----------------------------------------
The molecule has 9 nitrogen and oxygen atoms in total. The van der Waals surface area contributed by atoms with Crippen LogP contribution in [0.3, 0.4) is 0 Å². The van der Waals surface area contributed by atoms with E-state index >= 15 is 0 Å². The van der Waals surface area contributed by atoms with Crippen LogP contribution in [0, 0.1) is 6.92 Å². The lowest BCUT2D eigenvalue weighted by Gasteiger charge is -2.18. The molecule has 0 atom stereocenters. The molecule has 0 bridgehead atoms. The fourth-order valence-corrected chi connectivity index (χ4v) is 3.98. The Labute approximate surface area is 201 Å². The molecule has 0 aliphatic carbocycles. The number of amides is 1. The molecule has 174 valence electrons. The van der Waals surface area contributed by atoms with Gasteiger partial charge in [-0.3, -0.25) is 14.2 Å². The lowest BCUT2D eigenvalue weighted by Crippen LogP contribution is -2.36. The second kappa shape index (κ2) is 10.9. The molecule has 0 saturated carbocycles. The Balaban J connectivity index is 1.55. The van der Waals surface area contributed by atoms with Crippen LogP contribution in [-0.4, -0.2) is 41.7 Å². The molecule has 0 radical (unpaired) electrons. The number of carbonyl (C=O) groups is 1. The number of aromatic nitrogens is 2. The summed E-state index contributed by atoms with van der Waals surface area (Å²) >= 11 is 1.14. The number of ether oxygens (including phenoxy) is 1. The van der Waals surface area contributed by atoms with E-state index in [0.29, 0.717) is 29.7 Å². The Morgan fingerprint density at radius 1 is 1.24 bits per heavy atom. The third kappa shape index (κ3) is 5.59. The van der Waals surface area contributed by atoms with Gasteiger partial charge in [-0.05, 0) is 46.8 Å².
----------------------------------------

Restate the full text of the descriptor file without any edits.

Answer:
The molecule has 9 nitrogen and oxygen atoms in total. The van der Waals surface area contributed by atoms with Crippen LogP contribution in [0.3, 0.4) is 0 Å². The van der Waals surface area contributed by atoms with E-state index >= 15 is 0 Å². The van der Waals surface area contributed by atoms with Crippen LogP contribution in [0, 0.1) is 6.92 Å². The lowest BCUT2D eigenvalue weighted by Gasteiger charge is -2.18. The molecule has 0 atom stereocenters. The molecule has 0 bridgehead atoms. The fourth-order valence-corrected chi connectivity index (χ4v) is 3.98. The Labute approximate surface area is 201 Å². The molecule has 0 aliphatic carbocycles. The number of amides is 1. The molecule has 174 valence electrons. The van der Waals surface area contributed by atoms with Gasteiger partial charge in [-0.3, -0.25) is 14.2 Å². The lowest BCUT2D eigenvalue weighted by Crippen LogP contribution is -2.36. The second kappa shape index (κ2) is 10.9. The molecule has 0 saturated carbocycles. The Balaban J connectivity index is 1.55. The van der Waals surface area contributed by atoms with Crippen LogP contribution in [-0.4, -0.2) is 41.7 Å². The molecule has 0 radical (unpaired) electrons. The number of carbonyl (C=O) groups is 1. The number of aromatic nitrogens is 2. The summed E-state index contributed by atoms with van der Waals surface area (Å²) >= 11 is 1.14. The number of ether oxygens (including phenoxy) is 1. The van der Waals surface area contributed by atoms with E-state index in [0.29, 0.717) is 29.7 Å². The Morgan fingerprint density at radius 1 is 1.24 bits per heavy atom. The third kappa shape index (κ3) is 5.59. The van der Waals surface area contributed by atoms with Gasteiger partial charge in [-0.05, 0) is 46.8 Å².